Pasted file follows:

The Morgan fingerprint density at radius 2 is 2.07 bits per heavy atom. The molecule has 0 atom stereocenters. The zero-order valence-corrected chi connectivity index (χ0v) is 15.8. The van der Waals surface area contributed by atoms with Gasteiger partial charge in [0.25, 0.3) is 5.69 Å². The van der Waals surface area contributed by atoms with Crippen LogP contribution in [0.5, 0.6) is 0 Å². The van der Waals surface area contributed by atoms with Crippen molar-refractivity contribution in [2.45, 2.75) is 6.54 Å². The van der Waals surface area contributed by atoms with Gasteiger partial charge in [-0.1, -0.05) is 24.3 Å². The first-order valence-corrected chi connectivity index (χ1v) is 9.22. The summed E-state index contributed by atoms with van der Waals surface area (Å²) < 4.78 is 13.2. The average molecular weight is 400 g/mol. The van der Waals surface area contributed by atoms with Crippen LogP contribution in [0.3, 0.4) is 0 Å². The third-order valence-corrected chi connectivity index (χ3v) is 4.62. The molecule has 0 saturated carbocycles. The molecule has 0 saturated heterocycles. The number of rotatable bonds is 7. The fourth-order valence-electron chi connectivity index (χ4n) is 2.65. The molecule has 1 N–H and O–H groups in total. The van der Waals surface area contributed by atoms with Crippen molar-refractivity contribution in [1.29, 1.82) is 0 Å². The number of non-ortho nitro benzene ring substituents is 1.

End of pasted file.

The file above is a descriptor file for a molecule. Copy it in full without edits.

The Morgan fingerprint density at radius 2 is 2.07 bits per heavy atom. The molecule has 0 atom stereocenters. The zero-order valence-corrected chi connectivity index (χ0v) is 15.8. The van der Waals surface area contributed by atoms with Gasteiger partial charge in [0.25, 0.3) is 5.69 Å². The van der Waals surface area contributed by atoms with Crippen LogP contribution in [0.5, 0.6) is 0 Å². The van der Waals surface area contributed by atoms with Crippen molar-refractivity contribution in [2.45, 2.75) is 6.54 Å². The van der Waals surface area contributed by atoms with Gasteiger partial charge in [-0.1, -0.05) is 24.3 Å². The first-order valence-corrected chi connectivity index (χ1v) is 9.22. The summed E-state index contributed by atoms with van der Waals surface area (Å²) < 4.78 is 13.2. The average molecular weight is 400 g/mol. The van der Waals surface area contributed by atoms with Crippen LogP contribution in [0.3, 0.4) is 0 Å². The third-order valence-corrected chi connectivity index (χ3v) is 4.62. The molecule has 0 saturated carbocycles. The molecule has 0 saturated heterocycles. The number of rotatable bonds is 7. The fourth-order valence-electron chi connectivity index (χ4n) is 2.65. The molecule has 1 N–H and O–H groups in total. The van der Waals surface area contributed by atoms with Crippen molar-refractivity contribution in [1.29, 1.82) is 0 Å². The number of non-ortho nitro benzene ring substituents is 1.